Capital One Financial is being sued by savers who say they were tricked into thinking that they were earning the highest rate available from the company’s online banking arm.
The plaintiffs in a lawsuit that seeks class-action status argue that the McLean, Virginia-based bank acted deceptively, dishonestly and unfairly by creating a new high-yield account rather than raising the rates it was paying on its longstanding “360 Savings” account.
Existing 360 Savings customers who were seeking juicier yields in the current higher-rate environment would have needed to open a “360 Performance Savings” account, according to the lawsuit.
“Capital One’s conduct caused its 360 Savings account holders to lose millions of dollars of interest in the aggregate since September 2019, and especially since interest rates began rising rapidly in March of 2022,” the lawsuit states.
Capital One, which is expected to file a response later this week, disclosed the suit last Thursday in a securities filing. A spokesperson for the $471 billion-asset bank declined to comment on the pending litigation.
Since the Federal Reserve started hiking interest rates last year, have required existing savings customers to open separate accounts in order to receive the highest available rates. As of last fall, those banks included UFB Direct, which is a division of Axos Financial, and BrioDirect, which is Webster Financial’s online bank division.
Philip Black, a lawyer for the plaintiffs in the Capital One case, said in an email that he is not aware of any similar lawsuits against other banks. He also said that he does not know how many Capital One customers were harmed by the bank’s practices, but that the discovery process will provide an answer.
The lawsuit was filed by Capital One customers who previously had online high-yield savings accounts with ING Direct USA, which Capital One in 2012. Those accounts became 360 Savings accounts in 2013.
As of Sept. 16, 2019, Capital One was paying 1.00% on the 360 Savings account, according to the complaint. The same month, the bank dropped references to 360 Savings from its website and started advertising a new account called 360 Performance Savings, which at the time paid an annual percentage yield of 1.90%, the lawsuit states.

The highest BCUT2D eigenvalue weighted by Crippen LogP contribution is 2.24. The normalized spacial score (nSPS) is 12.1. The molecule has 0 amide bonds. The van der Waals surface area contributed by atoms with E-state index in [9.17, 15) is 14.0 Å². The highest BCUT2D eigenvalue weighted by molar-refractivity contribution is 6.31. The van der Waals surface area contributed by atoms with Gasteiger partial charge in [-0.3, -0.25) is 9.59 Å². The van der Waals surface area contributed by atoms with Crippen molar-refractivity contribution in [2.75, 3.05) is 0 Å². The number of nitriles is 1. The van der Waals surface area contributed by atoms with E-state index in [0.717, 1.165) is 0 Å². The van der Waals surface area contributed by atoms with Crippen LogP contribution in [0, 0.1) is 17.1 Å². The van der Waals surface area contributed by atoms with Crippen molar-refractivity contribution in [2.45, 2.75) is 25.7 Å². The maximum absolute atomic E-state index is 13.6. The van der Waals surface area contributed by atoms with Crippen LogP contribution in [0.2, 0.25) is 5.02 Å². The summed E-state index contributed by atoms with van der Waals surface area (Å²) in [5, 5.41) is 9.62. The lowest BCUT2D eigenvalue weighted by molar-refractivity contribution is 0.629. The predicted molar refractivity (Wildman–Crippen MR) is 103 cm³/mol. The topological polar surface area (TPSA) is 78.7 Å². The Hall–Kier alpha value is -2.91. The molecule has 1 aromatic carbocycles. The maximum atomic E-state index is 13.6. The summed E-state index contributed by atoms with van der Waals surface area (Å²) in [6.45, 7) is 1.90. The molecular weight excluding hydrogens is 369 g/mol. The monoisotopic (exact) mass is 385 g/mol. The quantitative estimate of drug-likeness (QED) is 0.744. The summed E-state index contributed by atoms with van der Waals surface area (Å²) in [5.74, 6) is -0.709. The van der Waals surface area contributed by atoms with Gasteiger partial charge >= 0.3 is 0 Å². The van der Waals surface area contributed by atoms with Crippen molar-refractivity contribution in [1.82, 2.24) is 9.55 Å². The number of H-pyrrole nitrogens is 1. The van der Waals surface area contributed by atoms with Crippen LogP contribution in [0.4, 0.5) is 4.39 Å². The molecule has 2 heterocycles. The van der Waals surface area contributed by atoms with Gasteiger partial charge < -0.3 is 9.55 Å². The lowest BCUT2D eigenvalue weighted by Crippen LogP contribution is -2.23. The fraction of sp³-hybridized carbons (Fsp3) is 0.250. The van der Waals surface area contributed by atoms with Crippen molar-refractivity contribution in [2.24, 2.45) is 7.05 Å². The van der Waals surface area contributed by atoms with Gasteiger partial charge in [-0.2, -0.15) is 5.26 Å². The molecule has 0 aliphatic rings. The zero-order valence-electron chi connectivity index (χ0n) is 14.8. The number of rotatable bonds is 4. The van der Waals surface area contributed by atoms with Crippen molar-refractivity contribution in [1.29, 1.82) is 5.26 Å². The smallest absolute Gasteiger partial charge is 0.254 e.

“There were, and are, no material differences between these two accounts other than the interest rate,” lawyers for the plaintiffs wrote.
“Capital One did not notify its 360 Savings account holders that the 360 Performance Savings account was available, that 360 Performance Savings was, in fact, a different account and not just another name for the 360 Savings account, or that 360 Performance Savings paid a higher rate of interest,” they continued.
After the Fed started hiking interest rates, the difference between the rate paid to 360 Savings customers and the rate paid to 360 Performance Savings customers ballooned.
As of last month, Capital One customers with 360 Performance Savings accounts were receiving 4.30%, while 360 Savings customers were getting 0.30%, according to the latest version of the lawsuit, which was filed in federal court in Virginia.
The plaintiffs argue that Capital One breached its contract with 360 Savings customers, saying that even though the bank had the discretion to establish the interest rate it paid, it did not engage in good faith and fair dealing.
The lawsuit also alleges that Capital One violated certain state laws in Illinois, Virginia, Massachusetts and Pennsylvania, which deal with consumer protection and deceptive business practices. It seeks monetary damages plus an end to Capital One’s alleged misconduct, such as through an order that the bank convert all 360 Savings accounts to 360 Performance Savings accounts.
One of the plaintiffs, an Illinois resident named Samuel Hans, called Capital One earlier this year to request unpaid interest. He was told that it was the responsibility of account holders to ensure that they were earning the highest possible rates, according to the lawsuit.
“We currently don’t send proactive notifications about every rate change that occurs,” the bank later said in an email to Hans, “but you can keep track of your current rates and any recent changes by signing in to the Capital One website or mobile app.”
In response, Hans wrote: “I don’t expect Capital One to notify me every time the interest rate changes. I do expect Capital One to not keep me in a low interest rate earning savings account while publicly advertising a similar sounding savings account with a significantly higher earned rate of interest.”
“I frequently went to the website to check what the earned interest rate was on the sole savings account listed on your website,” he added. “It is a reasonable assumption that since there was only one savings account product listed on the website and that one savings account had a similar sounding name, that was the product my money was in.”